“He had the soul of a mystic.” This is how the legendary German conductor Bruno Walter (1876-1962) described Gustav Mahler in a 1950 pre-concert radio interview. The 18-year-old Walter was a rehearsal pianist and vocal coach at the Hamburg Opera when he first met Mahler, who served as the Opera’s chief conductor in the 1890s. Walter spent hours in wide-ranging conversations with Mahler (everything from Schopenhauer, Dostoyevsky and Nietzsche, to music). Later, Walter wrote, reverently:
I felt as if a higher realm had opened up to me- Mahler, in looks and behavior, struck me as a genius, a demon; life itself had suddenly become romantic. I cannot better describe the elemental power of Mahler’s personality than by saying that is irresistible effect on a young musician was to produce in him…an entirely new attitude to life…I was fascinated to observe how the same intensity, the same spiritual tenseness that had previously filled his rehearsing was now manifested in his conversation. The vehemence with which he objected when I said something that was unsatisfactory to him…his sudden submersion into pensive silence, the kind glance with which he would receive an understanding word on my part, an unexpected, convulsive expression of secret sorrow and, added to all this, the strange irregularity of his walk: his stamping of the feet, sudden halting, rushing ahead again- everything confirmed and strengthened the impression of demoniac obsession.
Bruno Walter became one of the earliest and most dedicated champions of Mahler’s music. Perhaps no conductor worked as intimately with the composer. As a result, Walter’s Mahler recordings carry special historical significance. The first recording of Mahler’s Ninth Symphony (his final completed work) is Walter’s 1938 live concert recording with the Vienna Philharmonic (below). He premiered the work with the same orchestra shortly after Mahler’s death on June 26, 1912. Walter described the Adagio final movement as, “a peaceful farewell; with the conclusion, the clouds dissolve in the blue of heaven.”
Written in 1908, the same year as Charles Ives’ The Unanswered Question, Mahler’s Ninth can be heard as a “farewell symphony.” Considered historically, it concludes the great Austrian symphonic arc which began with Haydn and Mozart. In the opening, we hear the halting pulse of an irregular heartbeat, perhaps the rhythmic derivative of “Leb’ wohl!” (“farewell”), which Mahler wrote in the score. Midway through the movement, the arrhythmic heartbeat returns as a chilling fortissimo- an ominous symbol of mortality. But the first movement also gives us some of the most serenely beautiful moments imaginable. Listen to the way time seems to stop in the final bars of the first movement. In a 1912 letter to his wife, composer Alban Berg wrote,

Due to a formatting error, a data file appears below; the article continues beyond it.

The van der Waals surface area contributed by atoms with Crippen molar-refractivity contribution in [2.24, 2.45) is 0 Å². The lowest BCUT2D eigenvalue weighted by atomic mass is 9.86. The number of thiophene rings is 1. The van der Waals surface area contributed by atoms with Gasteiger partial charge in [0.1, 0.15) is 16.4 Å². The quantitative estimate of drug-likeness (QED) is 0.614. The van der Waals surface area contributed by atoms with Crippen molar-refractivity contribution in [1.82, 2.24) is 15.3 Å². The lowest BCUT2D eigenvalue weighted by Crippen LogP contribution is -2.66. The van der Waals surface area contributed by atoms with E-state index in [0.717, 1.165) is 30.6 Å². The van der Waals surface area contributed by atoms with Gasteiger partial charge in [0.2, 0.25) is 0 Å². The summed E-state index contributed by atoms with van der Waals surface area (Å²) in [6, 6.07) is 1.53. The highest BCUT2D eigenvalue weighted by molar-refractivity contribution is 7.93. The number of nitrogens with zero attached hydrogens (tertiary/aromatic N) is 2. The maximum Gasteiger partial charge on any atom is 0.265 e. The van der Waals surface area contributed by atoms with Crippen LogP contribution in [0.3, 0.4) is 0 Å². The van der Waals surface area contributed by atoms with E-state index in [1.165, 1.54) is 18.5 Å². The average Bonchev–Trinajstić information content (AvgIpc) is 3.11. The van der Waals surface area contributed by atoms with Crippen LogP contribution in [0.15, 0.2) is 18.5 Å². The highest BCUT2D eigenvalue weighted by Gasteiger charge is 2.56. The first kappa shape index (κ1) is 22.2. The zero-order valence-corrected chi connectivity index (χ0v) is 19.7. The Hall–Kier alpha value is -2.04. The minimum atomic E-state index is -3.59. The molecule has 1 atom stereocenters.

The first movement is the greatest Mahler ever composed. It is the expression of a tremendous love for this earth, the longing to live on it peacefully and to enjoy nature to its deepest depths – before death comes. For death is inevitable. This whole movement is dominated by the presentiment of death, which makes itself known again and again over the movement’s course. It is the culmination of everything on earth and in dreams, with ever more intense eruptions following the most gentle passages, and of course this intensity is strongest in the horrible moment where death becomes a certainty, where, in the middle of the deepest, most poignant longing for life, death makes itself known ‘with the greatest violence.’ Against that, there is no resistance.”
The second movement, an Austrian ländler, can be heard as a nostalgic farewell to bucolic country life. Its innocent final bars seem to want to hold on and not let go. The Rondo-Burleske third movement anticipates the mocking irony of Shostakovich. In many ways, Mahler’s nine symphonies form one continuous, all-encompassing musical drama. Listen to this passage from the opening of the third movement and you’ll hear the spirits of earlier symphonies bubbling up in a breathless dance. (You can almost make out the tense bass line from the First Symphony here. The Fifth Symphony’s grotesque, cackling laughter emerges here. A dizzying march motive from the first movement of the Third Symphony can be heard here. At the end of the final movement, we hear a quote from the fourth song of Mahler’s Kindertotenlieder).
“Trembling on a tonal precipice, on the edge of death” is how Leonard Bernstein described the Ninth Symphony, which begins in D major and finds ultimate rest a world away in D-flat major in the final bars. At frightening moments, the music seems to lose its tonal center completely, before pulling itself together and resuming defiantly. The final movement may be the closest thing to a musical death. Its valiant attempts to reach a transfiguring moment of resolution (the kind we hear at the end of the Second, Third, or Eighth Symphonies) ultimately fall short. Instead, it fades away into quiet resignation. In giving up, we find ultimate peace. Eric Bromberger writes,
If the symphonic process is one of building large structures from small bits, Mahler reverses that over the final pages of the Ninth Symphony. This long movement gradually breaks down into component bits, and these in turn dissolve into nothingness as this music seems to move outside time.
Walter’s live recording with the Vienna Philharmonic was made in 1938, just before the Anschluss, the Nazi annexation of Austria:
- Find the recording featured above iTunes, Amazon
- Mahler, Symphony No. 9, Bruno Walter, Columbia Symphony Orchestra (1961 studio recording)
- Mahler, Das Lied von der Erde, Bruno Walter, New York Philharmonic
- Mahler, Symphony No. 1, Bruno Walter, Columbia Symphony
- Mahler, Symphony No. 4, Bruno Walter, Vienna Philharmonic (1960 live recording)
- Mahler, Symphony No. 5, Bruno Walter, New York Philharmonic